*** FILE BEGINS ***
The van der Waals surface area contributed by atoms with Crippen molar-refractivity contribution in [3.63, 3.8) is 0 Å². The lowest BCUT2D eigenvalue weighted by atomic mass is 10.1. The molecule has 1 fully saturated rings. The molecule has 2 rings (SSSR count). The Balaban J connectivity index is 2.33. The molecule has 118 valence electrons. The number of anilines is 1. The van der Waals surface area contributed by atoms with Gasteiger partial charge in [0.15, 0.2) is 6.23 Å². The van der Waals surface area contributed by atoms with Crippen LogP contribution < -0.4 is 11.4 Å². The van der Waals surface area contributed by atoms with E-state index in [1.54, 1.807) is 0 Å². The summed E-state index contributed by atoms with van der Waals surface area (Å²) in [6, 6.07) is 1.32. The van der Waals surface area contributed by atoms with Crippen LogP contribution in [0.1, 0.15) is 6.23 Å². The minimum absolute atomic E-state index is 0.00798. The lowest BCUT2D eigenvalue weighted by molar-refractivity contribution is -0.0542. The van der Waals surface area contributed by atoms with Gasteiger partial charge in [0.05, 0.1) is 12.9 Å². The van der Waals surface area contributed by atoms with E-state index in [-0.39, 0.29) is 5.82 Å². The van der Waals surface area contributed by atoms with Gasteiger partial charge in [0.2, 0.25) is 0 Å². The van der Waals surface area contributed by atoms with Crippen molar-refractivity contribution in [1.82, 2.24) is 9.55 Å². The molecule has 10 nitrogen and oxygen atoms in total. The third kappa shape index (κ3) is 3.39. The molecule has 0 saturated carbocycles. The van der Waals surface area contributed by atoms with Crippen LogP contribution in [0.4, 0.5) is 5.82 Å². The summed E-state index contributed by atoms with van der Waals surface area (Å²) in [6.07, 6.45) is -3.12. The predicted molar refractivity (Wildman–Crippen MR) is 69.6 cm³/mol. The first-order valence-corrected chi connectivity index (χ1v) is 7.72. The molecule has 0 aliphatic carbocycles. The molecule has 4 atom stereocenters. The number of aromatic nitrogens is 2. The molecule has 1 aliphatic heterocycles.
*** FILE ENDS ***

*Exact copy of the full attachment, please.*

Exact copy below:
The van der Waals surface area contributed by atoms with Crippen molar-refractivity contribution in [3.63, 3.8) is 0 Å². The lowest BCUT2D eigenvalue weighted by atomic mass is 10.1. The molecule has 1 fully saturated rings. The molecule has 2 rings (SSSR count). The Balaban J connectivity index is 2.33. The molecule has 118 valence electrons. The number of anilines is 1. The van der Waals surface area contributed by atoms with Gasteiger partial charge in [0.15, 0.2) is 6.23 Å². The van der Waals surface area contributed by atoms with Crippen LogP contribution < -0.4 is 11.4 Å². The van der Waals surface area contributed by atoms with E-state index in [1.54, 1.807) is 0 Å². The summed E-state index contributed by atoms with van der Waals surface area (Å²) in [6, 6.07) is 1.32. The van der Waals surface area contributed by atoms with Crippen LogP contribution in [0.1, 0.15) is 6.23 Å². The minimum absolute atomic E-state index is 0.00798. The lowest BCUT2D eigenvalue weighted by molar-refractivity contribution is -0.0542. The van der Waals surface area contributed by atoms with Gasteiger partial charge in [0.05, 0.1) is 12.9 Å². The van der Waals surface area contributed by atoms with E-state index in [-0.39, 0.29) is 5.82 Å². The van der Waals surface area contributed by atoms with Gasteiger partial charge in [0.2, 0.25) is 0 Å². The van der Waals surface area contributed by atoms with Crippen molar-refractivity contribution in [1.82, 2.24) is 9.55 Å². The molecule has 10 nitrogen and oxygen atoms in total. The third kappa shape index (κ3) is 3.39. The molecule has 0 saturated carbocycles. The van der Waals surface area contributed by atoms with Crippen LogP contribution in [0.4, 0.5) is 5.82 Å². The summed E-state index contributed by atoms with van der Waals surface area (Å²) in [6.07, 6.45) is -3.12. The predicted molar refractivity (Wildman–Crippen MR) is 69.6 cm³/mol. The first-order valence-corrected chi connectivity index (χ1v) is 7.72. The molecule has 0 aliphatic carbocycles. The molecule has 4 atom stereocenters. The number of aromatic nitrogens is 2. The molecule has 1 aliphatic heterocycles.